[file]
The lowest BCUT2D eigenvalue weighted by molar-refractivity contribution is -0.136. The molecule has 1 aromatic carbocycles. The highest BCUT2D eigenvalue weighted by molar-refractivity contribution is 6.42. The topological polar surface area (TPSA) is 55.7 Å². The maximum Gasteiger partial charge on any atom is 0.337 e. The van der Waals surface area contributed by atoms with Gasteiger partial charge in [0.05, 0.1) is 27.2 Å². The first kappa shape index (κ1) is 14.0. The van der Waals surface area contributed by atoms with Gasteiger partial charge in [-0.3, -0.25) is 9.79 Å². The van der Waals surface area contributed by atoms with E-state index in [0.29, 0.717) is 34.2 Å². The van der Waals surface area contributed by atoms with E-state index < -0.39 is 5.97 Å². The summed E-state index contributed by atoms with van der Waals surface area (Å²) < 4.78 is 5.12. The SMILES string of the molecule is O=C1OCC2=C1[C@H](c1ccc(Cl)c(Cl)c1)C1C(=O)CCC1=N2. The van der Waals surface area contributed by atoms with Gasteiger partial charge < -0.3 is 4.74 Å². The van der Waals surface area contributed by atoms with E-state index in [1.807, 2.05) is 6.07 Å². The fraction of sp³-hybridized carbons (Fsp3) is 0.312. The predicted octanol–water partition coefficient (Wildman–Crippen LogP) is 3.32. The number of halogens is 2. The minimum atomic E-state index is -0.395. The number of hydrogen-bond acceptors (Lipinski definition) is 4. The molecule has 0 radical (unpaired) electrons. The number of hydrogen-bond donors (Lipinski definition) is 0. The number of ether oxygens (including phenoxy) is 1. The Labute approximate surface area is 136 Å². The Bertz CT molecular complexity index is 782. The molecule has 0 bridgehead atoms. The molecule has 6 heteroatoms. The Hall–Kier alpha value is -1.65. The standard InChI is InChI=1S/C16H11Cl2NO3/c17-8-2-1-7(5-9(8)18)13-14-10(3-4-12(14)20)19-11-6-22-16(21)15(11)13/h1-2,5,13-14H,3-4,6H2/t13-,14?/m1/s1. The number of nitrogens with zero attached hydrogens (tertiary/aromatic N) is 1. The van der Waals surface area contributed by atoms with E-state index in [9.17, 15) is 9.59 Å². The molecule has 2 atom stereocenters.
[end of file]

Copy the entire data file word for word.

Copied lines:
The lowest BCUT2D eigenvalue weighted by molar-refractivity contribution is -0.136. The molecule has 1 aromatic carbocycles. The highest BCUT2D eigenvalue weighted by molar-refractivity contribution is 6.42. The topological polar surface area (TPSA) is 55.7 Å². The maximum Gasteiger partial charge on any atom is 0.337 e. The van der Waals surface area contributed by atoms with Gasteiger partial charge in [0.05, 0.1) is 27.2 Å². The first kappa shape index (κ1) is 14.0. The van der Waals surface area contributed by atoms with Gasteiger partial charge in [-0.3, -0.25) is 9.79 Å². The van der Waals surface area contributed by atoms with E-state index in [0.29, 0.717) is 34.2 Å². The van der Waals surface area contributed by atoms with E-state index < -0.39 is 5.97 Å². The summed E-state index contributed by atoms with van der Waals surface area (Å²) < 4.78 is 5.12. The SMILES string of the molecule is O=C1OCC2=C1[C@H](c1ccc(Cl)c(Cl)c1)C1C(=O)CCC1=N2. The van der Waals surface area contributed by atoms with Gasteiger partial charge < -0.3 is 4.74 Å². The van der Waals surface area contributed by atoms with E-state index in [1.807, 2.05) is 6.07 Å². The fraction of sp³-hybridized carbons (Fsp3) is 0.312. The predicted octanol–water partition coefficient (Wildman–Crippen LogP) is 3.32. The number of halogens is 2. The minimum atomic E-state index is -0.395. The number of hydrogen-bond acceptors (Lipinski definition) is 4. The molecule has 0 radical (unpaired) electrons. The number of hydrogen-bond donors (Lipinski definition) is 0. The number of ether oxygens (including phenoxy) is 1. The Labute approximate surface area is 136 Å². The Bertz CT molecular complexity index is 782. The molecule has 0 bridgehead atoms. The molecule has 6 heteroatoms. The Hall–Kier alpha value is -1.65. The standard InChI is InChI=1S/C16H11Cl2NO3/c17-8-2-1-7(5-9(8)18)13-14-10(3-4-12(14)20)19-11-6-22-16(21)15(11)13/h1-2,5,13-14H,3-4,6H2/t13-,14?/m1/s1. The number of nitrogens with zero attached hydrogens (tertiary/aromatic N) is 1. The van der Waals surface area contributed by atoms with E-state index in [9.17, 15) is 9.59 Å². The molecule has 2 atom stereocenters.